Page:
Operation and controls

As with most of its competitors to call the Optio S5i a mere point and shoot device is to do it an injustice; there is a pretty sophisticated camera inside that ultra-compact body - though of course you don't get any direct control over apertures or shutter speeds. In everyday use the majority of controls you're likely to need (flash mode, focus mode, self-timer, AE compensation, burst mode and program/scene mode) all get their own buttons, and there is some degree of customization available (the 'Quick' key and the left/right arrows can be reassigned to your own choice of controls). I found the interface and control system a real delight to use (though it takes some getting used to), and the menus - though not the prettiest we've ever seen - are easy to navigate and very quick.

Rear of camera

Pentax has avoided the temptation - common with such small cameras - to eschew external controls in favor of a more menu-driven system. The rear of the camera features a plethora of buttons and switches - most of which have more than one function depending on whether you are in playback or record mode, and some (as mentioned above) can be customized. Despite the small buttons I found this one of the easier ultra-compact cameras to use.

Top of camera

The S5i may not be the slimmest camera on the market, but at around 0.8 inches (21mm), it is certainly more 'super model' than 'super size me'.

This view also shows just how clever Pentax designers were when they came up with a lens that can flatten completely into the S5i's slim body.

The top of the camera is home to just two buttons: power and shutter.

Display and menus

There are three display options for record view; the first two are basic (only shows the focus area), and normal (shown here), which indicates shooting mode, remaining shots, date/time and battery level. The third option shows much more detailed information, including image size/quality, white balance setting, metering mode and ISO setting. There is also a live histogram.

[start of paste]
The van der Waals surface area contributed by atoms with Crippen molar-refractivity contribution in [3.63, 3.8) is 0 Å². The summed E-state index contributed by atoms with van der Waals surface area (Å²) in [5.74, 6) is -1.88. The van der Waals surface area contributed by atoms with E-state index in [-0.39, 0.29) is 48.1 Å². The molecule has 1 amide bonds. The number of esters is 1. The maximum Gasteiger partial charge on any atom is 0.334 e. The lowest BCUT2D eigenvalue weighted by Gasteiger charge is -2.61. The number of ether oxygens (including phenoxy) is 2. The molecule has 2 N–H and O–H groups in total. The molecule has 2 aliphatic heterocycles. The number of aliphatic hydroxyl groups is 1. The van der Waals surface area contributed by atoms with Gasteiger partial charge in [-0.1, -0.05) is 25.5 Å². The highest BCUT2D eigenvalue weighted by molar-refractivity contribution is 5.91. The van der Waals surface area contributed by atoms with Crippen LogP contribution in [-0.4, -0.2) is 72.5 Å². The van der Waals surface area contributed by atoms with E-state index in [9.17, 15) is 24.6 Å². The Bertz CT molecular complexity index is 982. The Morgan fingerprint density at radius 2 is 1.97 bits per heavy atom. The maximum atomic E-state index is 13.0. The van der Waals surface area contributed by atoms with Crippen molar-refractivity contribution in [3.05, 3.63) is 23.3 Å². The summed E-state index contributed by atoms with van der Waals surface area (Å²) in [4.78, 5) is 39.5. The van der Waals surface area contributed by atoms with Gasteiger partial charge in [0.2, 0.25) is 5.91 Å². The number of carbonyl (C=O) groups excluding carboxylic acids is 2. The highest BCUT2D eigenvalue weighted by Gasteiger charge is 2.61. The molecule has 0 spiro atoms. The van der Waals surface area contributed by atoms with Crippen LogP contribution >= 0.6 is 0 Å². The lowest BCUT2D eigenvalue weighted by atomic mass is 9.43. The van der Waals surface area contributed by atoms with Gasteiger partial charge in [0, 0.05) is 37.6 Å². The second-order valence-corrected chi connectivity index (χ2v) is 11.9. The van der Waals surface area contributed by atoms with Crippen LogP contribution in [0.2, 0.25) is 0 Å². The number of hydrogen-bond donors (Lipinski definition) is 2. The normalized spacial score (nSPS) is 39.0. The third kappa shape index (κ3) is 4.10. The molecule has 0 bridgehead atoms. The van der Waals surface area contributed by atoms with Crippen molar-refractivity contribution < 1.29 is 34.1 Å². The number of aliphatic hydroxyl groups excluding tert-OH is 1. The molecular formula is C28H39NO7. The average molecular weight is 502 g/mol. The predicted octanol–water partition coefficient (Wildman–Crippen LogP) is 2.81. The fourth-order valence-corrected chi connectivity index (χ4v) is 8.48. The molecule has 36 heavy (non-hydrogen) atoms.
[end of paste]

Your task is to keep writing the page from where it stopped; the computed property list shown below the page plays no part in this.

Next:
Half-press the shutter release and the camera will calculate exposure (AE) and focus (AF) indicating the AF area used and the aperture/shutter speed chosen. Repeated presses of the focus button allow you to choose between 7-area auto AF, manual focus, 49-point manually selected AF (shown here), macro, super macro, infinity focus and Pan Focus (uses the hyperfocal distance for fast shooting and no AF problems).
Pressing the green 'quick' button returns every setting to automatic (note that this button can be reassigned to another function). Pressing the down arrow key brings up a palette of 20 icons giving fast access to the many subject modes (including panorama assist, movies, user/custom mode and Pentax's unique 3D/stereoscopic mode).
Pressing the left or right arrow keys in record mode gives you direct access to AE compensation. You can, however, reassign these buttons to change anything from sharpness to ISO sensitivity to image size or quality. The main record menu features three pages of shooting options covering image size/quality, white balance, focus area, metering pattern, sensitivity, sharpness, saturation, contrast and much more - you can even select which settings the camera remembers when you turn it off. There's plenty here to play with!
Switching to playback mode offers three different display options accessed by repeated presses of the DISPLAY button; basic (no information, just the picture), normal (file number, date and time) and detailed (shown here), which gives full exposure information and a neat histogram. You can add a voice annotation to any saved image. The left zoom key (zoom out) brings up a page of nine (3x3) thumbnails...
...moving the zoom to the right enlarges the playback image. There are only four steps, but it's fairly quick. The four arrow keys are used to scroll around enlarged images (this, however, is a bit slow). Press the up key and you get DPOF print ordering options; the down key rotates images clockwise, 90 degrees at a time.
The playback menu offers the now common slideshow, resize and trimming options. You can also copy images between the built-in memory and SD card and even set an alarm. Finally, the set-up menu, accessible from either record or playback mode. From here you can change basic camera settings (date/time, language etc), format the card and assign your choice of function to the quick button and left/right arrows.